There’s a common misconception that bottled water is healthier than tap water and the beverage industry has been making a killing off of it for years now. That’s why I was so glad to see this article by Tom Standage of the New York Times.
In 2004, Americans, on average, drank 24 gallons of bottled water, making it second only to carbonated soft drinks in popularity. Furthermore, consumption of bottled water is growing more quickly than that of soft drinks and has more than doubled in the past decade. This year, Americans will spend around $9.8 billion on bottled water, according to the Beverage Marketing Corporation.
Ounce for ounce, it costs more than gasoline, even at today’s high gasoline prices; depending on the brand, it costs 250 to 10,000 times more than tap water. Globally, bottled water is now a $46 billion industry. Why has it become so popular?
It cannot be the taste, since most people cannot tell the difference in a blind tasting. Much bottled water is, in any case, derived from municipal water supplies, though it is sometimes filtered, or has additional minerals added to it.
Nor is there any health or nutritional benefit to drinking bottled water over tap water. In one study, published in The Archives of Family Medicine, researchers compared bottled water with tap water from Cleveland, and found that nearly a quarter of the samples of bottled water had significantly higher levels of bacteria. The scientists concluded that “use of bottled water on the assumption of purity can be misguided.” Another study carried out at the University of Geneva found that bottled water was no better from a nutritional point of view than ordinary tap water.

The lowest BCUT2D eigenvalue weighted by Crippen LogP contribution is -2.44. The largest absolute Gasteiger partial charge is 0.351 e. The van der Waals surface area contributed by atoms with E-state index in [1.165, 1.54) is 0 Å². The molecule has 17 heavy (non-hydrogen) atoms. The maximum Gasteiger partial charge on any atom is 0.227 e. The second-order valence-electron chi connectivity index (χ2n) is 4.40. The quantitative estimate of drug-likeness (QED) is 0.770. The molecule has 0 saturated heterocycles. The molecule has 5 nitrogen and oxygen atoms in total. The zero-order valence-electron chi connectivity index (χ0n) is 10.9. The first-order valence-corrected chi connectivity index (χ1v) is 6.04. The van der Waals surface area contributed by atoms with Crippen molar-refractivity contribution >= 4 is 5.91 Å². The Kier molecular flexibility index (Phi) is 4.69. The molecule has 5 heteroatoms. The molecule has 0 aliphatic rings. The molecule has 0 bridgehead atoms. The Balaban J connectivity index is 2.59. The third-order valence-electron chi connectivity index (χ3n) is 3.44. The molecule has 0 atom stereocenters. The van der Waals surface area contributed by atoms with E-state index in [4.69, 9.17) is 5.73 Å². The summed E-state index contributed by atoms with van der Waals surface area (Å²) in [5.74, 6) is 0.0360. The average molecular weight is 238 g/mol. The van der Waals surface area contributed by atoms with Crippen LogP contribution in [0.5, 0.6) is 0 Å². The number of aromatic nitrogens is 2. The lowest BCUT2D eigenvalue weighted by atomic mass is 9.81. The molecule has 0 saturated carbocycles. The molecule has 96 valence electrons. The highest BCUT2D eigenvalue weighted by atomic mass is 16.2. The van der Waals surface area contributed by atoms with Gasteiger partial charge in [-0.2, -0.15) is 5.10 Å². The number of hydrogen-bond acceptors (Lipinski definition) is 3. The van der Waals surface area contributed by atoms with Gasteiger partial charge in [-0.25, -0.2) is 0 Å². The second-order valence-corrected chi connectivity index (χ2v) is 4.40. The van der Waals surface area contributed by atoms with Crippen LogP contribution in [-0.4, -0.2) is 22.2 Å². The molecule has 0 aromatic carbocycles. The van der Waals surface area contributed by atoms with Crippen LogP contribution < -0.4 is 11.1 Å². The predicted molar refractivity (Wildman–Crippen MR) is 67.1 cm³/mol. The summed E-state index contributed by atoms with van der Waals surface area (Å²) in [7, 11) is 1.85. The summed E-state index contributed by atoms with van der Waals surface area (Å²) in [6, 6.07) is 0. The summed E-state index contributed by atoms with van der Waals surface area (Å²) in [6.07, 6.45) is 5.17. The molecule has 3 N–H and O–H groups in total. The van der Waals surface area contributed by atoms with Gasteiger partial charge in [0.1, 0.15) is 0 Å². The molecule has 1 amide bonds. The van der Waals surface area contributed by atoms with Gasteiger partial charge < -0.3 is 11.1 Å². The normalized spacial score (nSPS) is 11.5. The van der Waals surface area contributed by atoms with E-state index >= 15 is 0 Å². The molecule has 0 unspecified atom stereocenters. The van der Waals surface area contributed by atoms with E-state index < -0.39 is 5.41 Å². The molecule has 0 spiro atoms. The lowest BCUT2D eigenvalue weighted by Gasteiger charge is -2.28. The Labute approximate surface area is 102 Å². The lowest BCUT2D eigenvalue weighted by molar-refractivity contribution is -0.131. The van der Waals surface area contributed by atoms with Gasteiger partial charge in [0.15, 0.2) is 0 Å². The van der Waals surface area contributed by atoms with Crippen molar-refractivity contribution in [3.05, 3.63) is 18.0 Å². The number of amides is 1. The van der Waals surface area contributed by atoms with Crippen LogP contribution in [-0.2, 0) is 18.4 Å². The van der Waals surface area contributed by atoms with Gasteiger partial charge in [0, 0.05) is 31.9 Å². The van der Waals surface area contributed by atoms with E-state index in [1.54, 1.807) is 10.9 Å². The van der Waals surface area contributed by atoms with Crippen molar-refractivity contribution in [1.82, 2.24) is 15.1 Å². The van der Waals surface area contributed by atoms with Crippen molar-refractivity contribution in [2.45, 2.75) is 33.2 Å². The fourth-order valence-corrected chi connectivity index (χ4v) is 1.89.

Admittedly, both kinds of water suffer from occasional contamination problems, but tap water is more stringently monitored and tightly regulated than bottled water. New York City tap water, for example, was tested 430,600 times during 2004 alone.
Tom goes on to point out that in developing countries where access to clean drinking water is minimal bottled water makes a lot of sense, but in a country with one of the safest and most readily available water supplies it’s just a monumental waste of money and may even be doing more harm than good.